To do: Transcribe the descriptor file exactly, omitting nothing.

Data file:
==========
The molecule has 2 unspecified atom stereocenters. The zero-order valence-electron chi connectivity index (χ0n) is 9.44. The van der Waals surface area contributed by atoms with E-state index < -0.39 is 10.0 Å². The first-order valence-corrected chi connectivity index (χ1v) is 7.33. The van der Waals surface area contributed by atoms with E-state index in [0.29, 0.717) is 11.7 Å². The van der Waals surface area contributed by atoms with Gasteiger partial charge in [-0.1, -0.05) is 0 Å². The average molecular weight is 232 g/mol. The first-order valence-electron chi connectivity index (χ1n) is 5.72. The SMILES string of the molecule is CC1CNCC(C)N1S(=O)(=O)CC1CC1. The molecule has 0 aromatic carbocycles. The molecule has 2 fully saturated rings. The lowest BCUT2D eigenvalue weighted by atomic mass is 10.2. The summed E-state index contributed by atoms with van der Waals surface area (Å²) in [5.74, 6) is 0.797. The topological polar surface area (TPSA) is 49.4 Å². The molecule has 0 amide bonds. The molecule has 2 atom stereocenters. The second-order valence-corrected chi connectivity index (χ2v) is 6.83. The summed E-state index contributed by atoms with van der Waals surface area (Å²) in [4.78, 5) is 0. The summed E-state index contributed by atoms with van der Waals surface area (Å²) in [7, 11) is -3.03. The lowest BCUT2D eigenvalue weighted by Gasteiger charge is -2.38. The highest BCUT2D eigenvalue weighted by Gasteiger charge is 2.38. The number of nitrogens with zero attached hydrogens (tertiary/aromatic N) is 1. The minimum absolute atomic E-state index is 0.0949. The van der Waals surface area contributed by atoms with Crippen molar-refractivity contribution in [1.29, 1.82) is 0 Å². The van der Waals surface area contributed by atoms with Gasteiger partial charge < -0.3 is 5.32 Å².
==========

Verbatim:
The molecule has 2 unspecified atom stereocenters. The zero-order valence-electron chi connectivity index (χ0n) is 9.44. The van der Waals surface area contributed by atoms with E-state index < -0.39 is 10.0 Å². The first-order valence-corrected chi connectivity index (χ1v) is 7.33. The van der Waals surface area contributed by atoms with E-state index in [0.29, 0.717) is 11.7 Å². The van der Waals surface area contributed by atoms with Gasteiger partial charge in [-0.1, -0.05) is 0 Å². The average molecular weight is 232 g/mol. The first-order valence-electron chi connectivity index (χ1n) is 5.72. The SMILES string of the molecule is CC1CNCC(C)N1S(=O)(=O)CC1CC1. The molecule has 0 aromatic carbocycles. The molecule has 2 fully saturated rings. The lowest BCUT2D eigenvalue weighted by atomic mass is 10.2. The summed E-state index contributed by atoms with van der Waals surface area (Å²) in [5.74, 6) is 0.797. The topological polar surface area (TPSA) is 49.4 Å². The molecule has 0 amide bonds. The molecule has 2 atom stereocenters. The second-order valence-corrected chi connectivity index (χ2v) is 6.83. The summed E-state index contributed by atoms with van der Waals surface area (Å²) in [4.78, 5) is 0. The summed E-state index contributed by atoms with van der Waals surface area (Å²) in [7, 11) is -3.03. The lowest BCUT2D eigenvalue weighted by Gasteiger charge is -2.38. The highest BCUT2D eigenvalue weighted by Gasteiger charge is 2.38. The number of nitrogens with zero attached hydrogens (tertiary/aromatic N) is 1. The minimum absolute atomic E-state index is 0.0949. The van der Waals surface area contributed by atoms with Crippen molar-refractivity contribution in [1.29, 1.82) is 0 Å². The van der Waals surface area contributed by atoms with Gasteiger partial charge < -0.3 is 5.32 Å².